# Investigation of the letter of Leibniz

Mr. de Maupertuis, President of the Royal Academy, has shown (by several very convincing arguments) that the action is always minimized, not only at equilibrium but also in the motions of bodies under external forces; this remarkable principle of least action expresses the most general law of Nature. Professor König, however, has tried in several ways to destroy this great discovery. First, he does not believe that it pertains to equilibrium problems, which he suggests corresponds not to the minimum of the action, but rather to where the action is zero; to support his case, he gives several examples in which minimization of the action results in zero action. However, this criticism is irrelevant, since it is recognized in the calculus of minima and maxima that a minimized quantity disappears entirely. Although König's "zero action principle" may apply in certain cases, it cannot be extended to all cases; for there are an infinite number of cases in which the action is minimized, but not zero. Hence, beyond any doubt, Nature's goal is to minimize the action, rather than set it to zero. If we consider the example of the "chain curve" (the catenary), where the total action is defined as the distance of the center of gravity of the chain to the center of the Earth, clearly this distance cannot be zero; rather, and most effectively, it should adopt the smallest possible value. It is indeed true that the force of gravity, given no resistance, would pull the chain to the center of the Earth, and that the only equilibrium position of the chain in that case would be at the center of the earth. However, since the chain is impeded at its points of suspension, the effect of gravity is limited to making the distance between the centers of gravity of the chain and the Earth as small as possible. Of course we agree with Mr. König that the action is indeed zero in those cases where it is true; however, this is not always possible, as we may see from the brachistochrone problem; rather, the action is to be minimized. It is as though Nature wishes to achieve some effect, and approaches it as closely as possible. Not only is the truth of this principle evidence, but also the reasoning upon which it is based, and to destroy entirely the objections of Mr. König who, far from striking a blow against this principle, has wonderfully helped to confirm it. It is a specious criticism of the principle of least action to note that there are certain cases in which the action disappears entirely, since the action can assuredly not become smaller than zero. Nevertheless, this objection might have some merit, if the action were reduced to zero in every case of equilibrium, as Mr. König seems to insinuate; but that cannot be proven, since there is an infinite number of cases in which the action is clearly not zero, but rather adopts the smallest possible value. In addition to the catenary problem, Mr. D. Bernoulli and Mr. Euler have shown that the elastic curves of every type and other figures adopted by flexible bodies (when the forces acting on them are in equilibrium) may be found by a method of maxima and minima applied to a formula that always contains the action, which is to be minimized and not set to zero.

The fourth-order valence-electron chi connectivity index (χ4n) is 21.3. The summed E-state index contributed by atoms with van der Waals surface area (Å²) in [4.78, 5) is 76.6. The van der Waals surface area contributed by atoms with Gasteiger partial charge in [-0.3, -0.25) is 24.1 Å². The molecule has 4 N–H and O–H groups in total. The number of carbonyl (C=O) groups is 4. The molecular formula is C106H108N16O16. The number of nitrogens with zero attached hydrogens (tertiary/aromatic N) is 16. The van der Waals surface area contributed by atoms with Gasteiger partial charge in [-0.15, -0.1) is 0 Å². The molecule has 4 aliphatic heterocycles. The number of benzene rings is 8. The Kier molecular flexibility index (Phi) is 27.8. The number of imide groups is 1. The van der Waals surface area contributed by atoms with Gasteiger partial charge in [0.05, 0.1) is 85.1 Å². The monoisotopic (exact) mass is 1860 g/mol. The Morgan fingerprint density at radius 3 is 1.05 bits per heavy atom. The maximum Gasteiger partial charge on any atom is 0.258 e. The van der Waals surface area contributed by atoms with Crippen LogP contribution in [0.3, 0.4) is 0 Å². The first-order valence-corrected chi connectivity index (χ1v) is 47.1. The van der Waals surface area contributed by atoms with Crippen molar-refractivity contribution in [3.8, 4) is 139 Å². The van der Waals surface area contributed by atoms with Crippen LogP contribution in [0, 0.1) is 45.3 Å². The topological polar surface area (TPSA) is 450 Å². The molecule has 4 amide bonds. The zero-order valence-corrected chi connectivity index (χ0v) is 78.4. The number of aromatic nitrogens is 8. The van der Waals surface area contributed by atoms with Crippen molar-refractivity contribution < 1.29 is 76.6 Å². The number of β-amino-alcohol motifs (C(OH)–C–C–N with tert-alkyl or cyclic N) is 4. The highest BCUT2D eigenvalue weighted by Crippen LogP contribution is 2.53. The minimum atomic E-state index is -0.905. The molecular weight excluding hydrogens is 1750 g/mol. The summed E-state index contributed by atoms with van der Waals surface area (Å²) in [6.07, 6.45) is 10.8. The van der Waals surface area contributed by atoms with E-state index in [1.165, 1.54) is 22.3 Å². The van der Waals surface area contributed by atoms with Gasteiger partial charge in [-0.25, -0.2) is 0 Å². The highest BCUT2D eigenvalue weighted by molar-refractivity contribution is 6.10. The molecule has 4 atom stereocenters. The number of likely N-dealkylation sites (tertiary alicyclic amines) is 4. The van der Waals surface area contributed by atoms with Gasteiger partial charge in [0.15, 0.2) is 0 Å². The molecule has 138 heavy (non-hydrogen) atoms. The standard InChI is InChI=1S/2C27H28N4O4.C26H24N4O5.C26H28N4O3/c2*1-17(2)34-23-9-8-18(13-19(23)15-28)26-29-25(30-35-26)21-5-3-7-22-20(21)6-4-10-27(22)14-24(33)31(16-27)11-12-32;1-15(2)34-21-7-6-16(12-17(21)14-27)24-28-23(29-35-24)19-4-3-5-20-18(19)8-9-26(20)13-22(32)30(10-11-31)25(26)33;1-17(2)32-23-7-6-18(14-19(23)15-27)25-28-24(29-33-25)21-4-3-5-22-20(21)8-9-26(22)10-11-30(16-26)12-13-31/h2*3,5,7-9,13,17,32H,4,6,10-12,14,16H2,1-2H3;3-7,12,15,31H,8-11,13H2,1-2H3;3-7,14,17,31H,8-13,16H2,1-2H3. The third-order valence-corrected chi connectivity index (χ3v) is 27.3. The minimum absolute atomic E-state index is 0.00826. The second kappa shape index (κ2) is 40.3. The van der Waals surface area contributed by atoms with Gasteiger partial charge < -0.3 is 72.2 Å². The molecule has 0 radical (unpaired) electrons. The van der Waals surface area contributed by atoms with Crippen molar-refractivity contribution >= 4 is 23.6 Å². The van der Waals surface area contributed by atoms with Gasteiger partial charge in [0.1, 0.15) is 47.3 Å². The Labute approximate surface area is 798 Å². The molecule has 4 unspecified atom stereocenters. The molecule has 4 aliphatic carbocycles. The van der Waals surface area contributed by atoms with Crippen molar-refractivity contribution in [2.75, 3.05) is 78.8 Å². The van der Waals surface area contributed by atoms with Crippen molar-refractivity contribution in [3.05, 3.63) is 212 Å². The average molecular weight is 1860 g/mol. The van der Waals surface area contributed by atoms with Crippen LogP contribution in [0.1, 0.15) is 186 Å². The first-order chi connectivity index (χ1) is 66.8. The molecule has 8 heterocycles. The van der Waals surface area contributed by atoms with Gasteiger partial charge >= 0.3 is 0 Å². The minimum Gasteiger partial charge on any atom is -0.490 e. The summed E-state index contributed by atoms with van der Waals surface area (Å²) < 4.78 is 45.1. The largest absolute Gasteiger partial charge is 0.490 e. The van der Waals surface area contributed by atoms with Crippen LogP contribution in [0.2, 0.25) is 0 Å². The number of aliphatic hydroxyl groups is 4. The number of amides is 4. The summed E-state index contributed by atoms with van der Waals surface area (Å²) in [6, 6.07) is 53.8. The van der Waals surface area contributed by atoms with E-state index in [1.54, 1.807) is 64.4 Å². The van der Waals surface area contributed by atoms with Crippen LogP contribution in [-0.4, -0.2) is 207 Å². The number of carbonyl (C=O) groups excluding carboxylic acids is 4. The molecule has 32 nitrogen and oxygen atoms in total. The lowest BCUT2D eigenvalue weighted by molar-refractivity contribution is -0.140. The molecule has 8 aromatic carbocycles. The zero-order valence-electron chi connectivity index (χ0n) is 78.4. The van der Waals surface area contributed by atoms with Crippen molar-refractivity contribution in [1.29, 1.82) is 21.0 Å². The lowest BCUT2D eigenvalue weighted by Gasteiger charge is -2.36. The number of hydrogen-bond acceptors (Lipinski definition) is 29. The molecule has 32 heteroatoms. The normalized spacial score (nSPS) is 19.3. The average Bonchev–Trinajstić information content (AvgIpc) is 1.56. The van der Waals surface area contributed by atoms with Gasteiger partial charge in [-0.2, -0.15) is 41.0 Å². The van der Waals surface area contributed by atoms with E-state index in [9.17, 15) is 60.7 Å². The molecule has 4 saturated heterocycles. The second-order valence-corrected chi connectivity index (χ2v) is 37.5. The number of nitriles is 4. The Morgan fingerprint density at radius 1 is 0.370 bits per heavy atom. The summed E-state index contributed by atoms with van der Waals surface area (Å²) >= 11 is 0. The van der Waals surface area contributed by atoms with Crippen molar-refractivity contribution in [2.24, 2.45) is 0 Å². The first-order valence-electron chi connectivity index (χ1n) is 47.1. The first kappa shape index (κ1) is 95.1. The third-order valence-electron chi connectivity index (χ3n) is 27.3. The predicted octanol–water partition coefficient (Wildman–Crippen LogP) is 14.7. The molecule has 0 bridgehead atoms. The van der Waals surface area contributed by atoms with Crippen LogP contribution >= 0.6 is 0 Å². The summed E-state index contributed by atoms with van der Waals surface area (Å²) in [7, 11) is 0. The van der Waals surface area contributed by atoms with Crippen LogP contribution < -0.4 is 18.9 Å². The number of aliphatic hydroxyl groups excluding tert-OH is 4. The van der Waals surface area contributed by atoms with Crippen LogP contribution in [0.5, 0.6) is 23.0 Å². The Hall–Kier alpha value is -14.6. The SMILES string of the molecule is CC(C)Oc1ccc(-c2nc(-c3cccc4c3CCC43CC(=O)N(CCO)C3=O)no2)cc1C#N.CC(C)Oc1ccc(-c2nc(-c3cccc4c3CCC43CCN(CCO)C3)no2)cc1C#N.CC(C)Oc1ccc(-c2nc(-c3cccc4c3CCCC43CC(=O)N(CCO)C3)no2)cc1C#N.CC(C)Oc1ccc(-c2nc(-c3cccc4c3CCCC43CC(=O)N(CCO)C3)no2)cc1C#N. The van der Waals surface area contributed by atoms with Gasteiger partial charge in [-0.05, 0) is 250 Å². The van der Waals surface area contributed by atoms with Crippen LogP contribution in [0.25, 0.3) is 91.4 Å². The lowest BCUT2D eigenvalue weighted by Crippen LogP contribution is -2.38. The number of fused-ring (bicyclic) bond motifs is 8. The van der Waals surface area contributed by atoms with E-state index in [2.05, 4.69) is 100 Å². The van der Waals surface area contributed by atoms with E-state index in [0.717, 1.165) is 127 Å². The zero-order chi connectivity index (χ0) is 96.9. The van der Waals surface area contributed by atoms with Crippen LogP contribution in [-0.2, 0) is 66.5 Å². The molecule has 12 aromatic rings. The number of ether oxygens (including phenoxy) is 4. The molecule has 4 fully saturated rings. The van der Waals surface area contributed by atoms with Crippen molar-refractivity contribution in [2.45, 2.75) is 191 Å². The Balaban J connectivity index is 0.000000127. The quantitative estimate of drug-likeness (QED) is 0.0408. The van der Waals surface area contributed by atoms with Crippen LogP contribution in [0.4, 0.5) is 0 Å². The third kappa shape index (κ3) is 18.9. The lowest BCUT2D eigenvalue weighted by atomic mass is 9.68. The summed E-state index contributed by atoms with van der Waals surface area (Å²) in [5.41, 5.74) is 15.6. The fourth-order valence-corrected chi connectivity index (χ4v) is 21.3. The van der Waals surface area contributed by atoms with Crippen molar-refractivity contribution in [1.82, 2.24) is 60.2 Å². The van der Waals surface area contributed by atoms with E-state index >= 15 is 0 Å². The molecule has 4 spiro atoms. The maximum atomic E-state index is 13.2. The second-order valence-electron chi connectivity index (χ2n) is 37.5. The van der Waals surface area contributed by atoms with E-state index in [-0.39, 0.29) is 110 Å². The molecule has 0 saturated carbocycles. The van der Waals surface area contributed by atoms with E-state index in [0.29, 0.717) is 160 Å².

Mr. König also criticized Maupertuis' excellent principle of least action for motion and, although he did not attack its validity, his remarks require serious attention. Being unable to shake the foundations of this principle, König now seeks to rob Mr. de Maupertuis of the glory of its invention and give it to Mr. Leibniz. For this purpose, he quotes from a letter allegedly written by Mr. Leibniz to Mr. Hermann, as follows

The action is not at all what you imagine, since time is involved. The action is rather the product of the mass and the time, or the time multiplied by the kinetic energy. I have noticed that, in changes of motion, the action is either minimized or maximimized. One can derive from that several important results, such as the paths followed by bodies attracted to one or several centers of force. I would like to address these topics (among others) in the second part of my Dyanmics, which I have suppressed, due to the biased reception of the first part.

It follows from this passage that Mr. Leibniz not only knew the sublime principal of least action, but also was able to derive the paths of bodies attracted by one or several centers of force. This raised the first suspicions about this passage, all the more since the letter itself (from which this quote was taken) has never been published. Therefore, it became necessary to determine whether this letter was indeed written by Mr. Leibniz, by identifying the place where the original existed; otherwise, such evidence is worthless, especially in a case like this one, which concerns a discovery of such importance. For these reasns, it became utterly necessary to prove the authenticity of the quotation. First, the published letters of Mr. Leibniz were carefully reviewed, letters in which his sublime thoughts on every type of science can be appreciated and admired; however, Mr. Leibniz did not reveal this admirable principle of least action to any other friend. In particular, Leibniz had a long and intimate friendship with the renowned Mr. Johann Bernoulli, with whom he often conversed about dynamics; although their long correspondence contains several discussions of kinetic energy and the correct way of calculating the action, it does not contain any indication that Mr. Leibniz ever thought of the principle of least action. Considering that Mr. Leibniz hid nothing from Mr. Bernoulli anything that could support his theory of kinetic energy or extend its application, one cannot imagine any reason to keep this least action principle secret.

Moreover, concerning the determination of paths followed by bodies attracted to one or several centers of force, the method of maxima and minima necessary to determine these paths had not been sufficiently developed to carry out that calculation, even if it had been known that the action ought to be minimized. And although the glory of Mr. Leibniz rests on several discoveries of the first rank, the principle of least action would be equal to them all; it cannot be believed that he would impart this discovery to no one except Mr. Hermann.